Iowa's suicide rate increased more than 35 percent in 17 years
Watch for these warning signs if you suspect a loved one might be suicidal.
Iowa's suicide rate has increased faster than most states' over the last two decades, according to new data from the Centers for Disease Control.
Every state but Nevada has seen a rise in deaths by suicide between 1999 and 2016. Iowa saw a 36.2 percent increase during that time; 17 states had a higher rate.
"I'm sad, but I'm not shocked," said Ryan Nesbit, co-chair of the American Foundation for Suicide Prevention's Iowa Chapter. "I fear numbers will continue to rise in Iowa and the whole country."
He attributes the increase to a lack of options for Iowans with mental illness. At least eight Iowa hospitals have closed inpatient psychiatric units in recent years, including state mental hospitals in Mount Pleasant and Clarinda.
The state also has a lack of qualified physicians who can treat mental illness. There are only 123 doctors, 122 nurse practitioners and 33 physicians assistants in Iowa who are psychiatrists that can prescribe medicine, according to data from the National Alliance on Mental Illness Greater Des Moines.
And nearly two-thirds of Iowa's 99 counties lack a mental health prescriber in the county, the organization found.
Gov. Kim Reynolds recently signed a sweeping mental-health bill, providing funding for six regional "access centers" for people who need care but don't require full hospitalization. It also requires suicide prevention training for school employees.
"We've had some good steps in the last year, but we have so far to go," said Teresa Bomhoff, president of the National Alliance on Mental Illness Greater Des Moines. "Does it offer a promise for the future? Absolutely. But the proof will always be whether we have the funds or the workforce to carry it all the way through."
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The CDC found in its study that more than half of people who died by suicide did not have a diagnosed mental health condition.
"Many people who should seek help don't," Nesbit said. "We as a society have to get over that stigma."
The CDC found relationship problems or loss, substance misuse, physical health problems and job, money, legal or housing stress often contributed to death by suicide nationwide.
It's difficult to pinpoint why the 433 Iowans who died by suicide last year decided to end their lives, said Pat McGovern, data manager and suicide prevention coordinator with the Iowa Department of Public Health.
"Suicide is very complex, and so many factors do play a role in that," he said.
The state is using a new reporting tool to collect "actionable information" on Iowans who die by suicide, including their age, race, means of death and mental health history to determine how to direct resources that will make the most impact, he said.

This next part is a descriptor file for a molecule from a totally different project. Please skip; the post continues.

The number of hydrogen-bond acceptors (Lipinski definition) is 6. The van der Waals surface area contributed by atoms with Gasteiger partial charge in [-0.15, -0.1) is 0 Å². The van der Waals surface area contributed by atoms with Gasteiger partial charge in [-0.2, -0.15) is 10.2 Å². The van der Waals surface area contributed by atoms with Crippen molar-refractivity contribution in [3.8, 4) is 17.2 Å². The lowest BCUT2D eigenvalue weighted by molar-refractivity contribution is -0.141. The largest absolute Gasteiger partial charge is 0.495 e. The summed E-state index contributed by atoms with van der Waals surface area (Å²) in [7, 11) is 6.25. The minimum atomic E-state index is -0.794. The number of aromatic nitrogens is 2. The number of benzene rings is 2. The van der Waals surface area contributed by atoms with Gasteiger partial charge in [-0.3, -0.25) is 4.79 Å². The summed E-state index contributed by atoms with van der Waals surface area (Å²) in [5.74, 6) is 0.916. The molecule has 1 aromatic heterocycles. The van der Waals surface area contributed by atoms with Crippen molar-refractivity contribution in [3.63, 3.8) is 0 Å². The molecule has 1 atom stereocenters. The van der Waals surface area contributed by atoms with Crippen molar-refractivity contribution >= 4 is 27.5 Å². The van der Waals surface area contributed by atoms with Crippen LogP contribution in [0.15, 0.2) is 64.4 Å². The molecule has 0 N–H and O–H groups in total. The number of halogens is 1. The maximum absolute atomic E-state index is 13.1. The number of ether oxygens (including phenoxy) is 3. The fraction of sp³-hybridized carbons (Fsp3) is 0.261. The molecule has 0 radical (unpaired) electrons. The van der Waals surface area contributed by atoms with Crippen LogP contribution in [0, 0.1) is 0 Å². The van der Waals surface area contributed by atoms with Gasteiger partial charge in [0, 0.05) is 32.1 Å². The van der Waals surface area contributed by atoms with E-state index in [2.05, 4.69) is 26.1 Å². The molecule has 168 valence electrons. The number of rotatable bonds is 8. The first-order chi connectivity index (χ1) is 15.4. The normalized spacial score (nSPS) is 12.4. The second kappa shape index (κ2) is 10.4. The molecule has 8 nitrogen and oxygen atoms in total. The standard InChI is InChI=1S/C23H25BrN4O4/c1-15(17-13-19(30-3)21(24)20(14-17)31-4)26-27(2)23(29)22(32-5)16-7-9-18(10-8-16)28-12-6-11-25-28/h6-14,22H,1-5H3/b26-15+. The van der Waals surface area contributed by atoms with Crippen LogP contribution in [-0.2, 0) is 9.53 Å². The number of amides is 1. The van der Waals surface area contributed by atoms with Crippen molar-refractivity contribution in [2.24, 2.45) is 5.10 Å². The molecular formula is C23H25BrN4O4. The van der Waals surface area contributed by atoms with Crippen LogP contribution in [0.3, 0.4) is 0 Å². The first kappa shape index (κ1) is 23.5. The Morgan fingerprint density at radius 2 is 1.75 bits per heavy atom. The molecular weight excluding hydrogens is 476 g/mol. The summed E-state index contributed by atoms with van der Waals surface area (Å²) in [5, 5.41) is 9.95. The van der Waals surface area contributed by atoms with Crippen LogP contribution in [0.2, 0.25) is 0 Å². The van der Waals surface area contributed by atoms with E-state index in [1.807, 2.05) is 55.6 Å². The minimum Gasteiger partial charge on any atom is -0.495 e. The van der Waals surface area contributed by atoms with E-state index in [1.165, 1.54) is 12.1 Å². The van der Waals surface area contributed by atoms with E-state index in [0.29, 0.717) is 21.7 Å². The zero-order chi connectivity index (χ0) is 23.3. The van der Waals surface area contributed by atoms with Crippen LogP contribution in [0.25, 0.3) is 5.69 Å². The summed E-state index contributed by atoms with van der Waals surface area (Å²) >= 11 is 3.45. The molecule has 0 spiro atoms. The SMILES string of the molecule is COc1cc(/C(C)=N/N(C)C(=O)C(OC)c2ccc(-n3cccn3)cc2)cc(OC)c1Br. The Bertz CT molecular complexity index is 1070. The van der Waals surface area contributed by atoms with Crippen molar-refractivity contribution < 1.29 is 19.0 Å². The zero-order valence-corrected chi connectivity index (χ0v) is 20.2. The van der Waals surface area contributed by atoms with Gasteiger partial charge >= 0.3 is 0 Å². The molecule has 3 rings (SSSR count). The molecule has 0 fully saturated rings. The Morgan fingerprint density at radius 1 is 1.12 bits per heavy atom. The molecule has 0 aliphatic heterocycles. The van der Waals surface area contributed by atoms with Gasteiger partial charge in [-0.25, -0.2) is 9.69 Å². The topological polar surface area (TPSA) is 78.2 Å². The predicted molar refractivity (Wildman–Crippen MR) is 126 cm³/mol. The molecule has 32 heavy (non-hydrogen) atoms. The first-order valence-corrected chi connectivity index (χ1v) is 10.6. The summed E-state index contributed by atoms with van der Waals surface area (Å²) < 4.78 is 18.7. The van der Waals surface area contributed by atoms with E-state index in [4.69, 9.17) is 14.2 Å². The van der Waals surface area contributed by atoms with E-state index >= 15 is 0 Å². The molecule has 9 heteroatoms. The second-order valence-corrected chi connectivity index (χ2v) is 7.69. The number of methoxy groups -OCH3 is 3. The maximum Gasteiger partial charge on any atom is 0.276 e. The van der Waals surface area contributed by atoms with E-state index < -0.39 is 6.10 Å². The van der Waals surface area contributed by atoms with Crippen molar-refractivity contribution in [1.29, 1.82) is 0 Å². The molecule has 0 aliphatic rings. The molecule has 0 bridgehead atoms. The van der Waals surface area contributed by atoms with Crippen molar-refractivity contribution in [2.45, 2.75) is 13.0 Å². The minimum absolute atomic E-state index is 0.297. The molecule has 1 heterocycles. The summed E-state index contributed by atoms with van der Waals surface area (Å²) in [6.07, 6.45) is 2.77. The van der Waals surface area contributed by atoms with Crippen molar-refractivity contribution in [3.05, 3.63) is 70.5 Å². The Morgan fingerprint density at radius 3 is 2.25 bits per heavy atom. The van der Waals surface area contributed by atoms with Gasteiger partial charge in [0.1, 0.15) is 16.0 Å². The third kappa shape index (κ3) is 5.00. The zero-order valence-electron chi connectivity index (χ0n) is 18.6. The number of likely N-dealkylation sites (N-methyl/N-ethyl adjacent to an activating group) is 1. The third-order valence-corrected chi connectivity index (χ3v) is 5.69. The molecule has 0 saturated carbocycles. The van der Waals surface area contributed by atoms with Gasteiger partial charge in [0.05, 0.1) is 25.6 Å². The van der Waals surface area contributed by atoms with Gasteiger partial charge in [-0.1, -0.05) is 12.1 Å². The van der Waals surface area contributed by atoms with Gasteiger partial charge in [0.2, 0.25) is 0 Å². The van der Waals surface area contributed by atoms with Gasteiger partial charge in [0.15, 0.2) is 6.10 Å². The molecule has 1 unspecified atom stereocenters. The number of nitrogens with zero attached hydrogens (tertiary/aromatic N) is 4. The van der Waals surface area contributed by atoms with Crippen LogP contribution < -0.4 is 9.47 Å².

Suicide in Iowa
According to the American Foundation for Suicide Prevention, in Iowa:
- Six times as many people die by suicide per year than by homicide.
- One person dies by suicide every 20 hours in the state.
- Suicide is the ninth leading cause of death overall, but second among Iowans ages 15-34 years old.
- The CDC found 47.2 percent of Iowans who died by suicide used a firearm.
- Men are more likely to die by suicide than women.
How to get help
There are several state and national resources for those contemplating suicide, as well as resources for family or friends who may be concerned about a loved one.
- Your Iowa Life — call 855-581-8111 or text 855-895-8398 for free 24/7, confidential support. The lifeline is answered by Iowans. Other resources available online at yourlifeiowa.org. There is also a live chat function on the website.
- National Suicide Prevention Lifeline — 800-273-TALK (8255). The lifeline is answered by someone at a crisis center closest to your location. Other resources available online at suicidepreventionlifeline.org
- Crisis Text Line — Text HOME to 741741 for free 24/7 crisis support.
- Central Iowa Crisis Line — Call 844-258-8858 for 24/7 help in Iowa's 10 central Iowa counties. Information is also available online at www.cicsmhds.org.
How to help someone who is suicidal
Your Iowa Life provides some ways to be helpful to someone who is threatening suicide:
- Be direct. Talk openly and matter-of-factly about suicide.
- Be willing to listen. Allow expressions of feelings. Accept the feelings.
- Be non-judgmental. Don’t debate whether suicide is right or wrong, or whether feelings are good or bad. Don’t lecture on the value of life.
- Get involved. Become available. Show interest and support.
- Don’t dare him or her to do it.
- Don’t act shocked. This will put distance between you.
- Don’t be sworn to secrecy. Seek support.
- Offer hope that alternatives are available but do not offer glib reassurance.
- Take action. Remove means, such as firearms or stockpiled pills.